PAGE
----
PetMD Seal

Tooth Dislocation or Sudden Loss in Cats



Surgery can usually be conducted to fix the tooth back to its normal position using various materials, including fine wires. Anesthesia will be required for conducting the surgery to prevent pain related to this procedure as well as to prevent movement by the cat. For this reason, your cat's health and any other underlying conditions will be taken into consideration, since some animals are at an increased risk for anesthesia complications and the risk may not be worth saving the tooth.



If your cat is a good candidate for the oral surgery, time is a crucial factor for the successful outcome of the surgery. The sooner the luxated or avulsed tooth is placed back in its bony socket, the better the chances are for recovery. The best results are typically achieved when the tooth is placed back in its socket within 30 minutes of its avulsion.


If you have found yourself in a situation where your cat has had its tooth forced from its mouth, by trauma or other causes, you can place the avulsed tooth in a normal saline solution to protect it from damage and take it to your veterinarian along with your cat. If you don’t have saline at home, you can also place the tooth in a small amount of milk to keep it safe until it can be delivered to your veterinarian. You should not waste time getting the avulsed tooth to the veterinarian. Once the tooth has been fixed in place again, it usually takes 4-6 weeks for the tooth to properly reimplant in the socket.


Antibiotics are standard after the surgical procedure for the prevention of infection, and a mild pain reliever may be prescribed to keep your cat comfortable. After a period of 4-6 weeks, the fixation material will be removed and X-rays will be taken to confirm the reimplantation of the affected tooth. If the tooth has not properly fixed, it will need to be removed due to fixation failure.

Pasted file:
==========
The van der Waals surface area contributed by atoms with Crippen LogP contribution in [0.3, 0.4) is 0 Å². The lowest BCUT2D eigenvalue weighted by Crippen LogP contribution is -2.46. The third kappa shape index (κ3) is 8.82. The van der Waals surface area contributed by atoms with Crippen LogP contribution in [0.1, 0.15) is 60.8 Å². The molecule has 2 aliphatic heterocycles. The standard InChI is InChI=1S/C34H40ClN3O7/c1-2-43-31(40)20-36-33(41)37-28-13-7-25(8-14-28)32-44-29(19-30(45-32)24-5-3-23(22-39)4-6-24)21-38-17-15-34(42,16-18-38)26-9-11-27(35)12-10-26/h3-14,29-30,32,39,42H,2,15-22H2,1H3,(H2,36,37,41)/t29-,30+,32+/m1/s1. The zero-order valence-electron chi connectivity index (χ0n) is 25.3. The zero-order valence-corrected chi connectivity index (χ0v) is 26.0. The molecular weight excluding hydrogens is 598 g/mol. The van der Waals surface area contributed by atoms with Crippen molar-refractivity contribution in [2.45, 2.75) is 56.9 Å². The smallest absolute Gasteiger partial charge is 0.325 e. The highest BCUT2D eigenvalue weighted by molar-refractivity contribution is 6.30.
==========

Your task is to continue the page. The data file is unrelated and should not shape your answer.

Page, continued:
Living and Management


For a few days after the surgery, your cat should not be fed hard foods. Your veterinarian will recommend a temporary soft diet that will be beneficial to healthy bone reformation, and that will not move the tooth out of its socket during this period in which the tooth is resetting. Also during this time, to prevent further trauma to the implanted tooth, do not allow your cat to pick up solid objects with its mouth.


Maintenance and good oral hygiene after surgery is of paramount importance for the full recovery of your cat's tooth. Daily rinsing with antiseptic solution is usually required in these animals. Your veterinarian will brief you on the correct method of cleaning your cat's teeth, as well as the best procedures for removing debris, food particles and other material from the space in between the teeth, including the implanted tooth. Oral rinses are available for animals, which in many cases can be used to maintain good oral hygiene, but you should consult with your veterinarian first before including an oral rinse in your cat's oral care.



Related Articles

Cancerous and Non-Cancerous Growths in a Cat's Mouth

An oral mass refers to a growth in a cat's mouth or surrounding head region. While not all growths (masses) are cancerous, oral tumors can become...

Tooth Fracture in Cats

Injuries involving damage to the tooth's enamel, dentin, and cement are referred to as tooth fractures. These injuries occur either on the enamel-covered...

Swelling of the Salivary Gland in Cats

Swelling of the soft connective tissues in an animal's mouth is referred to as an oral or salivary mucocele. The swelling appears like a mucus-filled...

Upper and Lower Jaw Fracture in Cats

The mandible, also called the jawbone, forms the lower jaw and holds the lower teeth in place; whereas, the maxilla forms the upper jaw and holds...